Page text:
NAACP President Derrick Johnson criticized President Biden for a lack of movement on student loan cancellation after the White House excluded debt forgiveness from its $6 trillion budget proposal last week.
During an interview with Politico, Johnson lauded the Biden administration for heading in the right direction on closing the wealth gap but urged the president to go further on canceling student loan debt.
"Until we address the student loan debt crisis, which disproportionately impacts African Americans, we can never get to the question of home ownership, therefore accumulating wealth," Johnson said during the interview, FOX Business confirmed.
Johnson's comments came shortly before the White House announced a series of new initiatives to narrow the wealth gap between Black and White Americans, including launching a first-of-its-kind interagency to address inequality in home appraisals and an increase in the share of federal contracts for small, disadvantaged businesses.
The new policies will "help narrow the racial wealth gap and reinvest in communities that have been left behind by failed policies," the White House said.
But the Biden administration drew some flak for leaving student loan forgiveness out of its first budget proposal, unveiled last week. Officials said the president is focused on trying to pass what has already been introduced, including nearly $4 trillion in new spending to overhaul the nation's infrastructure and dramatically expand the government-fund social safety net, all paid for by a slew of new taxes on wealthy Americans and corporations.
Still, the decision to hold back one of Biden's top campaign plans from his first budget proposal has the potential to upset the Democratic Party's left-wing faction, which has repeatedly urged the president to wipe out student loan debt via executive action.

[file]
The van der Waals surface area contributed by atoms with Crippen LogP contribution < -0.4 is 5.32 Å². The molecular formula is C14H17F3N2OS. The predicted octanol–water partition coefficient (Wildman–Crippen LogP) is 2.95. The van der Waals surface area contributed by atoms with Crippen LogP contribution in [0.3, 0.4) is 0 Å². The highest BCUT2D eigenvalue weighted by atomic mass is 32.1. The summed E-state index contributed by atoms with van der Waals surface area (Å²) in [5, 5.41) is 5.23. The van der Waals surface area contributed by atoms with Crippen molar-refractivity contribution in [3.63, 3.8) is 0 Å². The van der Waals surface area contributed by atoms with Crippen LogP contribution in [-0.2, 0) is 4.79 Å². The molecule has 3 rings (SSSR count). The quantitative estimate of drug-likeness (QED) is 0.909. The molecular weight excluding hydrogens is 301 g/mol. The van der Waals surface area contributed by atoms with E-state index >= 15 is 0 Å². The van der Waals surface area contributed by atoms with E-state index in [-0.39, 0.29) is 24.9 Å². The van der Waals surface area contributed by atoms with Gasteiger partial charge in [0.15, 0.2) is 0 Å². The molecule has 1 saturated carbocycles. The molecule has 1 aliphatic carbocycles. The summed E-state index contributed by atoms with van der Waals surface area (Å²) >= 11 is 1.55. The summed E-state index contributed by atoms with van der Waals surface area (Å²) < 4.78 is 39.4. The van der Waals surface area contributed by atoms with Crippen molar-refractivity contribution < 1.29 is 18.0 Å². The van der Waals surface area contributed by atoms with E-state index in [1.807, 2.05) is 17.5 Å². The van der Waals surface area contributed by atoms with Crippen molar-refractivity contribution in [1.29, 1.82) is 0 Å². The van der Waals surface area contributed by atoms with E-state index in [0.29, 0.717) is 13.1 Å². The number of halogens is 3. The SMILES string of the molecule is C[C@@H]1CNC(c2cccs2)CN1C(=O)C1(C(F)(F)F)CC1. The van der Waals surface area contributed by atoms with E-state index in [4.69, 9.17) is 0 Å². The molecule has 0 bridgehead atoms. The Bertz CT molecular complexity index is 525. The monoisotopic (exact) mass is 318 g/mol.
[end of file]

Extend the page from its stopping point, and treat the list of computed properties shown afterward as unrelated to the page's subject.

"We need to push him," Rep. Alexandria Ocasio-Cortez, D-N.Y., said last week. "I believe in full student loan debt cancellation, but we have to push him to at the bare minimum a floor of $50,000 that Sen. Warren and Sen. Schumer have also advanced."
At the beginning of February, Sens. Chuck Schumer, D-N.Y., and Elizabeth Warren, D-Mass., introduced a resolution calling on Biden to unilaterally erase $50,000 in student loan debt. The lawmakers maintained that Biden could use existing executive authority under the Higher Education Act to order the Department of Education to "modify, compromise, waive or release" student loans.
"Canceling student loan debt is the single most effective executive action that President Biden can take to kickstart this economy," Warren said.
Biden has called for forgiving $10,000 in student loan debt as part of a broader coronavirus relief effort, and extended a freeze on student loan payments through Sept. 30, 2021, immediately upon entering office, benefiting about 41 million Americans.
Canceling student loan debt may disproportionately benefit wealthy Americans: A recent working paper published by the University of Chicago’s Becker Friedman Institute for Economics shows that erasing all student loan debt would distribute $192 billion to the top 20% of earners in the U.S., but just $29 billion to the bottom 20% of U.S. households.
Under a universal loan forgiveness program, the average individual among the top-earning borrowers would receive $5,944 in forgiveness, while those with the lowest incomes would receive $1,070 in forgiveness, according to the study, authored by economists Sylvain Catherine and Constantine Yannelis.
Such sweeping executive action by Biden would almost certainly face a legal challenge, and it's unclear whether it could survive. Critics have argued that using such power exceeds the president's authority granted by Congress.
Erasing student loan debt would also add to the nation's already ballooning national deficit, which totaled a record $3.1 trillion for the 2020 fiscal year.
Outstanding student loan debt has doubled over the past decade, nearing a staggering $1.7 trillion. About one in six American adults owes money on federal student loan debt, which is the largest amount of non-mortgage debt in the U.S. It has been cited as a major hindrance in people’s "economic life" by Federal Reserve Chairman Jerome Powell.
Fox News' Jacqui Heinrich contributed to this report